From the NY Post: FBI & NYPD team up in ‘crazy 8’ gunman hunt
The FBI has joined the hunt for a suspected serial killer who has murdered three Middle Eastern shopkeepers in Brooklyn, sources told The Post Sunday.
At first, New York City Police did not see a serial killer was kidnapping and murdering Hispanic children in the South Bronx.
The first victim was 14-year-old Shamira Bello, who disappeared on July 2, 1988 from her working-class neighborhood. Her sexually abused body was found the next day in Pelham Bay Park. She had been killed by repeated blows to the head. Finding dead bodies in Pelham Bay Park is not unusual, between 1986 and 1992 police found 40 bodies dumped there.
Almost a year later, two more children, Nilda Cartagena, 13, and Heriberto Marrero, 15, disappeared from the same area, only to be found strangled to death near the Whitestone Bridge on June 21, 1989.
Lisa Ann Rodriguez was taken on June 14, 1990. She was found dead, her body dumped along the Hutchinson River Parkway.
Three months later, 10-year-old Jessica Guzman vanished only to be found strangled near the Bronx River Parkway.
The killings helped bring the community together. They raised money for additional police patrols, and held vigils and news conferences to keep the murders on the front pages. When Jessica’s body was found, 2,000 people attended her funeral.
In response, police formed a 40-member task force to solve the murders.
Although the victims were all Hispanic and all lived within a two-square mile swatch of New York City, there wasn’t much on the surface to link them together. Decomposition made determining how the victims died difficult, their ages ranged from 10 to 21 (Rodriguez was the oldest) and Heriberto was male.
But when the investigators began putting the pieces together, they became convinced that there was a serial killer loose and their investigation began to focus on the one common denominator: Alejandro Henriquez.
Henriquez, who operated a livery cab company in the area had ties to each of the victims:
- He had dated Lisa Ann Rodriguez
- He was Nilda Caragena’s uncle
- He knew Shamira Bello
- He was one of the last people seen with Jessica Guzman
- He was dating a woman whose daughter was one of Jessica’s close friends
Almost immediately after Jessica failed to return home for dinner, Henriquez came under suspicion despite his participation in search parties and candlelight prayer vigils. He was cooperative when questioned by police, but they were disturbed by his responses to some of their questions. Henriquez was also more than curious about the effectiveness of the bloodhounds detectives were using to try and find clues, they recounted.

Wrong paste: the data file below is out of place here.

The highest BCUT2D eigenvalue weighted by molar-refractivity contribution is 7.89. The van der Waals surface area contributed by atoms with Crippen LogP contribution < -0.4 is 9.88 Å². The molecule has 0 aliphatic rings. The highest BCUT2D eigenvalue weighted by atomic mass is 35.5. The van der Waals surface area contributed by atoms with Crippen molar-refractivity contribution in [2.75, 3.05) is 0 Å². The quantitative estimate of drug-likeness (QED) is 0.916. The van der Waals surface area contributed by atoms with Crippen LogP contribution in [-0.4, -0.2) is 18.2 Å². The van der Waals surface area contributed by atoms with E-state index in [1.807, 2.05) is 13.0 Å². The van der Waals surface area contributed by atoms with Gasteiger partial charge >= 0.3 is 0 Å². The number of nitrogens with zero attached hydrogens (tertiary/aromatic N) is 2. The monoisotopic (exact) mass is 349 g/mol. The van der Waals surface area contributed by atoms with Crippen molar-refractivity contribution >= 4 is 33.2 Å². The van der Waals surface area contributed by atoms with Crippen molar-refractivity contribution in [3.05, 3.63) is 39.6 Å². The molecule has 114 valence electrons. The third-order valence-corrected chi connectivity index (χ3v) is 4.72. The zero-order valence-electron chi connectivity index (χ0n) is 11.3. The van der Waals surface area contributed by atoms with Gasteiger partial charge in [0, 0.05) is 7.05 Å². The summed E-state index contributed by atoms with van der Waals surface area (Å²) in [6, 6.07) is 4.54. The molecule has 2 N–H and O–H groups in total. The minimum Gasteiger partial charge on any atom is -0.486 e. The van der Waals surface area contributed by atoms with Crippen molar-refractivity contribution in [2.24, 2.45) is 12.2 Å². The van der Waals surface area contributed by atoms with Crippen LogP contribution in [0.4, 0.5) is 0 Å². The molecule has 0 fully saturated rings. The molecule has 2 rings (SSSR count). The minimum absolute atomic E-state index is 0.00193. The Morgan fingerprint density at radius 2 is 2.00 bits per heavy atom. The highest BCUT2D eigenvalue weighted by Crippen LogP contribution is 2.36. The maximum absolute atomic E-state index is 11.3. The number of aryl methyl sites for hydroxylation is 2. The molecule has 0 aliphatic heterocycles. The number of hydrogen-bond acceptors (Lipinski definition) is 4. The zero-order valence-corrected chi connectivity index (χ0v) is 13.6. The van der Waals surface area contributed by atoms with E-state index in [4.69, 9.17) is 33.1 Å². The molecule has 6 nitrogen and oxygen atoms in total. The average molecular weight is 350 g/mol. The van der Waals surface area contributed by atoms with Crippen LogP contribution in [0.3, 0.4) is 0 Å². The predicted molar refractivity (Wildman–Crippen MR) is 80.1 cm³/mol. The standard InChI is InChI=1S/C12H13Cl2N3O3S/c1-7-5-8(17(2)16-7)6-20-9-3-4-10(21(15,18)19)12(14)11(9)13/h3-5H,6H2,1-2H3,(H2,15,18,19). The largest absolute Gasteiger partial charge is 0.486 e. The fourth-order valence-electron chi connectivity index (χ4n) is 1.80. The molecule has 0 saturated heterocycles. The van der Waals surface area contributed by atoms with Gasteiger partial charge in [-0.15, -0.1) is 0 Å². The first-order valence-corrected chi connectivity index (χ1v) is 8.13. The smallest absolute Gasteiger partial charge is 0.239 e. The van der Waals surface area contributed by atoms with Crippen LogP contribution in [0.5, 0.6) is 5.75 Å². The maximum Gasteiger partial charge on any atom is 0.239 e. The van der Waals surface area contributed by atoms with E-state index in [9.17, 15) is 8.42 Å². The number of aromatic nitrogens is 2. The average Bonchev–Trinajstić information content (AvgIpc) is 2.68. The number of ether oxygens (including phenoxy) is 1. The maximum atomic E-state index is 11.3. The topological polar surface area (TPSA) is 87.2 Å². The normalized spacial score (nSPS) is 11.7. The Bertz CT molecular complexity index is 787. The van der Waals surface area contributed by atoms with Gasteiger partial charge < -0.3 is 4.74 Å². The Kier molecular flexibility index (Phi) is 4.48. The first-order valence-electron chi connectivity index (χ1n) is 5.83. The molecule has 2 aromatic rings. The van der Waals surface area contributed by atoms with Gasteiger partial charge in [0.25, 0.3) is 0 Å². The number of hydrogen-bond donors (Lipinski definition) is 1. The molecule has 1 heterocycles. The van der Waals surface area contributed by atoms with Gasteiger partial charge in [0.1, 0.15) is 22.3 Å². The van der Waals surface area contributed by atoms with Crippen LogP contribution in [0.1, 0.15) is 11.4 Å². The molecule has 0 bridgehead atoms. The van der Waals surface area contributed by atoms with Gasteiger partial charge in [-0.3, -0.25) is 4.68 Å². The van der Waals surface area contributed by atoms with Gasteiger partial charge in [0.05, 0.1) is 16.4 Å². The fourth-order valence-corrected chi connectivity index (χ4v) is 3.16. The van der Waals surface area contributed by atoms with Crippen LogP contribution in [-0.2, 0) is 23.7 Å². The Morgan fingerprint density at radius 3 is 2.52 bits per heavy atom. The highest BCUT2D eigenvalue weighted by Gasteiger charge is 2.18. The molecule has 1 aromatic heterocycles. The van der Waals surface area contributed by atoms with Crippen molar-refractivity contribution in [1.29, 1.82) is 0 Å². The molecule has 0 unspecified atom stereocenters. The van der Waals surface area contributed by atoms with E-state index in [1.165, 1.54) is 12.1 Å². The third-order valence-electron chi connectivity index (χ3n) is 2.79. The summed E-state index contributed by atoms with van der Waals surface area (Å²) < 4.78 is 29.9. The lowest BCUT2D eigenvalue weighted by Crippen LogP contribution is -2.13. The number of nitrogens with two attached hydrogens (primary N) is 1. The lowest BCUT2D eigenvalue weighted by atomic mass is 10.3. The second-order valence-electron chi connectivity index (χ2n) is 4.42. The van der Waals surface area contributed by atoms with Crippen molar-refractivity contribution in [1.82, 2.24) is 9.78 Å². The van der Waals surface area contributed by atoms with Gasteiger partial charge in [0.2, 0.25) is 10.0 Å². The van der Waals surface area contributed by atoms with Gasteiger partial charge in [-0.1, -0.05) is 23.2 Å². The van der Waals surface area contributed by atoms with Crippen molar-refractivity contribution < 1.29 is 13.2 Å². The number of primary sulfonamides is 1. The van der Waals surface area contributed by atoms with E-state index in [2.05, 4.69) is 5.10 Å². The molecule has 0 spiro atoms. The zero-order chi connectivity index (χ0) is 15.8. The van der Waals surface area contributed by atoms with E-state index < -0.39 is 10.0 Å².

His request to a young friend to follow the tracking dog and report what it found prompted police to elevate his status from “person of interest” to “suspect.”
When they looked into his background, their suspicions were confirmed.
Henriquez at first denied knowing 21-year-old Lisa Rodriguez. But when confronted with a picture of Rodriguez and asked about a date they had had, Henriquez admitted knowing her and claimed he never saw her after the date.
He told children that he was an undercover federal narcotics agent, and he often bought them video games and toys. Henriquez liked to brag about his sexual prowess, officials told the media.
Detectives Irwin Silverman and Gus Papay served as the chief investigators of the case.
“I lived with this case every day, every night,” Irwin later told the New York Daily News. “We checked out Alex from the day he was in his mother’s womb. Gus and I went into everything in his whole life.”
It was that detailed investigation that cracked the case.
The evidence against him was largely circumstantial, however.
A police expert, Francis X. Callery, testified that three strands of hair found on Bello, matched that Henriquez. Using charts and slides that dramatically showed the similarities, he also said that fibers found on three victims matched those in a vacuum cleaner in Henriquez’s apartment or on a spool of red thread that according to other testimony had been in his apartment.
Most damning, though, was his attempt to have his nephew make phone calls to the media pretending to be the killer.
“He wanted me to pretend like I was the killer,” the nephew, John Anthony Ramirez, testified. “He told me to
disguise my voice, to be careful not to get caught, to keep it a secret between me and him.”
When Ramirez asked for more details of the crimes, Henriquez slipped up and told him things that only the killer would know — such as a rip in the training bra that Jessica was wearing. That fact had not been made public.
A note Ramirez was to use as a script also emerged during the trial:
“I called you to worn you put you didn’t listen. I will strik again were when how. But soon my this time youll belive me . . . I will stop when I reah Big 13. So far luckey 7 ha ha ha ha hang up.”
After a six-week trial, Henriquez, who did not take the stand, was convicted of the murders of Jessica Guzman, Lisa Ann Rodriguez and Shamira Bello and sentenced to the maximum term of 75 years. He has not been charged with the other two killings.
*The original title of this post was ‘Racist Serial Killers,’ which a reader, Aimee, pointed out was inaccurate because Ramirez wasn’t targeting his victims based on race. I goofed, but damned if I can come up with another headline…M.G.